Just over a month ago I saw John Fullbright live for the first time and described it thus, “…from the opening lines of Daydreamer he fills the venue and what follows in the next hour and a half is nothing short of a revelation.” With his two albums, and especially Songs, on a steady drip-feed since then, I stand four-square behind that statement. John is exceptional. Not only a very fine musician and singer, playing guitar and piano with rare skill and proving equally adept with a harmonica, his voice has real range and filled the venue with ease. But what impressed most was the quality of his songwriting and his set was a procession of classic material that just got better and better. With the new album simply and starkly titled Songs, you know John means business, and he sure as hell delivers.
John hails form Oaklahoma and has described the state as a place were people do things for themselves. The DIY ethos is married to a real pride and the pervading philosophy of if you’re going to do something you do it well. If you build a house or a barn, as many people do, it should be standing long after you are gone. To a large degree it explains John’s musicality, as he started piano playing at young age and took to the guitar later on, just playing for himself and learning his way around the instruments. It was a long incubation, inspired by records along the way before John emerged into the wider musical world, pretty much fully formed.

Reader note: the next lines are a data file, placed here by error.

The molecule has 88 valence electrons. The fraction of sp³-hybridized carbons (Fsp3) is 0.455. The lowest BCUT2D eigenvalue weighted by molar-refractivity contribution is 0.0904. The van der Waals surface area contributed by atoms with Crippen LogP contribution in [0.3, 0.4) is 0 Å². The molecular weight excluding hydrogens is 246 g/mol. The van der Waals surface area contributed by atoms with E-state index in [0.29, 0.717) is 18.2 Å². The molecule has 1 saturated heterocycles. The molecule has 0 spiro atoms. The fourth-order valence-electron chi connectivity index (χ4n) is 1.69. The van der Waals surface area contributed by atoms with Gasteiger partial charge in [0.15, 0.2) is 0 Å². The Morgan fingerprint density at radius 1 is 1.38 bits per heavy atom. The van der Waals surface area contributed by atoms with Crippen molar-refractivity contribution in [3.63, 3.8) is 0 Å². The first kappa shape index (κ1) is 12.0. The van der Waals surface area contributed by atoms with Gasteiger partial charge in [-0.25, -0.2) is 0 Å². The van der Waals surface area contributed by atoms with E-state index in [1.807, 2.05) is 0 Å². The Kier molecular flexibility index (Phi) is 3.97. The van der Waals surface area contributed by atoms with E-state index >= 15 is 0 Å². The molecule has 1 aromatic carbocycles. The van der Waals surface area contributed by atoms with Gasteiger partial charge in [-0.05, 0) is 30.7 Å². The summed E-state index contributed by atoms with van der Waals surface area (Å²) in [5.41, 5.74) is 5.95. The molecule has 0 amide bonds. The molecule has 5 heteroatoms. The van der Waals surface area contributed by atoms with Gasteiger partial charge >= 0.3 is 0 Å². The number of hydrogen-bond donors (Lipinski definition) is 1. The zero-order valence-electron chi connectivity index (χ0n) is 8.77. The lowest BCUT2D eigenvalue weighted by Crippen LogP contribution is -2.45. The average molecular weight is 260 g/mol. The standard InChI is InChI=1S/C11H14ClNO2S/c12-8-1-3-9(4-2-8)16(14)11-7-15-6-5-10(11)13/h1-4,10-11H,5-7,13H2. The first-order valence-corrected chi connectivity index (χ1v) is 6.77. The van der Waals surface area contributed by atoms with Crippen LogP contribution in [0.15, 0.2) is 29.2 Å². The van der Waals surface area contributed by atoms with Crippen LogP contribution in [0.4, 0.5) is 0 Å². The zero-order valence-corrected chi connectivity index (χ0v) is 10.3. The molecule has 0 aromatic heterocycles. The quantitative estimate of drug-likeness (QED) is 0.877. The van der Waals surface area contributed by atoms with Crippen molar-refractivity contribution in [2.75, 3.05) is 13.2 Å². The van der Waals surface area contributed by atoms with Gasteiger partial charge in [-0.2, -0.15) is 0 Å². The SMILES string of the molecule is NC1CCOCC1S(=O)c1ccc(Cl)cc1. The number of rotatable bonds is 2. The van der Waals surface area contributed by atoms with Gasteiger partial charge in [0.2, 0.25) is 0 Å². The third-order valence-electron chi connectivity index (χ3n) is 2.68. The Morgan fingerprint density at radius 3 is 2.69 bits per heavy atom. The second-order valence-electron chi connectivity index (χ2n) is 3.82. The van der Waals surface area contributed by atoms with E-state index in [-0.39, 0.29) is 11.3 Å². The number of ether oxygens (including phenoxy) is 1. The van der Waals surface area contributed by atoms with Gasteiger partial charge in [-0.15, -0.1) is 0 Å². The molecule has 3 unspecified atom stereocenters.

His local area is also the home of Red Dirt Music, the branch of Americana that you’ve probably never heard of. In some ways it’s a construct of the media and the name refers to the local soil, which has s red hue. Musically the definition is somewhat slippery, a bit like ‘indie’ is to ‘rock’, but John made his start at The Blue Door and local Woody Guthrie Folk Festival, placing his early career steps right in the heart of Red Dirt territory. The sound has been described as, “Country music with attitude,” and more about a state of mind than an actual sound. Whatever category it fits into, however, Songs is a strong contender to join a hallowed list of true greats.
His debut, From The Ground Up, certainly grabbed considerable attention and acclaim, setting John on a pretty exhausting schedule of US and international touring. The cover of that record sees him standing on the porch of the family home where all of the songs contained within were written. That album was co-produced by Wes Sharon another Red Dirt connection, who is also involved with Songs. The debut found John filling out the arrangements with a number of session men, giving the album an electric sound, although more akin to say The Band than anything harder edged. Critical acclaim led in turn to a Grammy nomination, with a performance at the pre-show telecast adding to the momentum catapulting his career into orbit.